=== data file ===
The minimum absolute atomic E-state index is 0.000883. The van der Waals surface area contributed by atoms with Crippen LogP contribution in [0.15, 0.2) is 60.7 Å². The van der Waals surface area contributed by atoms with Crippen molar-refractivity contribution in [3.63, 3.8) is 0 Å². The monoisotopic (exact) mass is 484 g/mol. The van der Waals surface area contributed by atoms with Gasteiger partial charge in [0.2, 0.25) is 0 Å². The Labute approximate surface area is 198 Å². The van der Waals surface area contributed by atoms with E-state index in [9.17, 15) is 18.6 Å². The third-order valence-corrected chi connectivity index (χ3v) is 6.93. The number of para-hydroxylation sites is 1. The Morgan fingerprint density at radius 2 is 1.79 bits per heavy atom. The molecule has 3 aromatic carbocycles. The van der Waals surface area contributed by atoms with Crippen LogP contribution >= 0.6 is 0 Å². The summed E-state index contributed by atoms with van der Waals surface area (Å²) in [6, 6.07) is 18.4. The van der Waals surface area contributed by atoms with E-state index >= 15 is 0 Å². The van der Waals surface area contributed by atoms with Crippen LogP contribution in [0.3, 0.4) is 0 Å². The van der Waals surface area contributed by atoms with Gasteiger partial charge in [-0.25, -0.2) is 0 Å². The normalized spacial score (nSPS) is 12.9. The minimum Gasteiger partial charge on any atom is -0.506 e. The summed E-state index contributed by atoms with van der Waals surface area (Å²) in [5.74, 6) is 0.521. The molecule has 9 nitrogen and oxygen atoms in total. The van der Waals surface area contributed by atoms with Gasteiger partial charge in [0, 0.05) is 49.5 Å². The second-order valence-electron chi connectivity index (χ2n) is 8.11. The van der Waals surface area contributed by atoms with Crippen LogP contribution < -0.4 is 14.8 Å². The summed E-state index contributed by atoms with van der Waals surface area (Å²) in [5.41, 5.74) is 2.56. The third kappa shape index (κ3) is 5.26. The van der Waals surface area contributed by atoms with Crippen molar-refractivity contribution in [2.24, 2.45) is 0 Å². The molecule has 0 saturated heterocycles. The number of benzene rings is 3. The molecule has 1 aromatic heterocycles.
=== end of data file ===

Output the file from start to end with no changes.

The minimum absolute atomic E-state index is 0.000883. The van der Waals surface area contributed by atoms with Crippen LogP contribution in [0.15, 0.2) is 60.7 Å². The van der Waals surface area contributed by atoms with Crippen molar-refractivity contribution in [3.63, 3.8) is 0 Å². The monoisotopic (exact) mass is 484 g/mol. The van der Waals surface area contributed by atoms with Gasteiger partial charge in [0.2, 0.25) is 0 Å². The Labute approximate surface area is 198 Å². The van der Waals surface area contributed by atoms with E-state index in [9.17, 15) is 18.6 Å². The third-order valence-corrected chi connectivity index (χ3v) is 6.93. The number of para-hydroxylation sites is 1. The Morgan fingerprint density at radius 2 is 1.79 bits per heavy atom. The molecule has 3 aromatic carbocycles. The van der Waals surface area contributed by atoms with Crippen LogP contribution >= 0.6 is 0 Å². The summed E-state index contributed by atoms with van der Waals surface area (Å²) in [6, 6.07) is 18.4. The van der Waals surface area contributed by atoms with E-state index >= 15 is 0 Å². The van der Waals surface area contributed by atoms with Crippen LogP contribution in [0.3, 0.4) is 0 Å². The van der Waals surface area contributed by atoms with Gasteiger partial charge in [-0.25, -0.2) is 0 Å². The normalized spacial score (nSPS) is 12.9. The minimum Gasteiger partial charge on any atom is -0.506 e. The summed E-state index contributed by atoms with van der Waals surface area (Å²) in [5.74, 6) is 0.521. The molecule has 9 nitrogen and oxygen atoms in total. The van der Waals surface area contributed by atoms with Gasteiger partial charge in [0, 0.05) is 49.5 Å². The second-order valence-electron chi connectivity index (χ2n) is 8.11. The van der Waals surface area contributed by atoms with Crippen LogP contribution < -0.4 is 14.8 Å². The summed E-state index contributed by atoms with van der Waals surface area (Å²) in [5.41, 5.74) is 2.56. The third kappa shape index (κ3) is 5.26. The van der Waals surface area contributed by atoms with Crippen molar-refractivity contribution in [2.24, 2.45) is 0 Å². The molecule has 0 saturated heterocycles. The number of benzene rings is 3. The molecule has 1 aromatic heterocycles.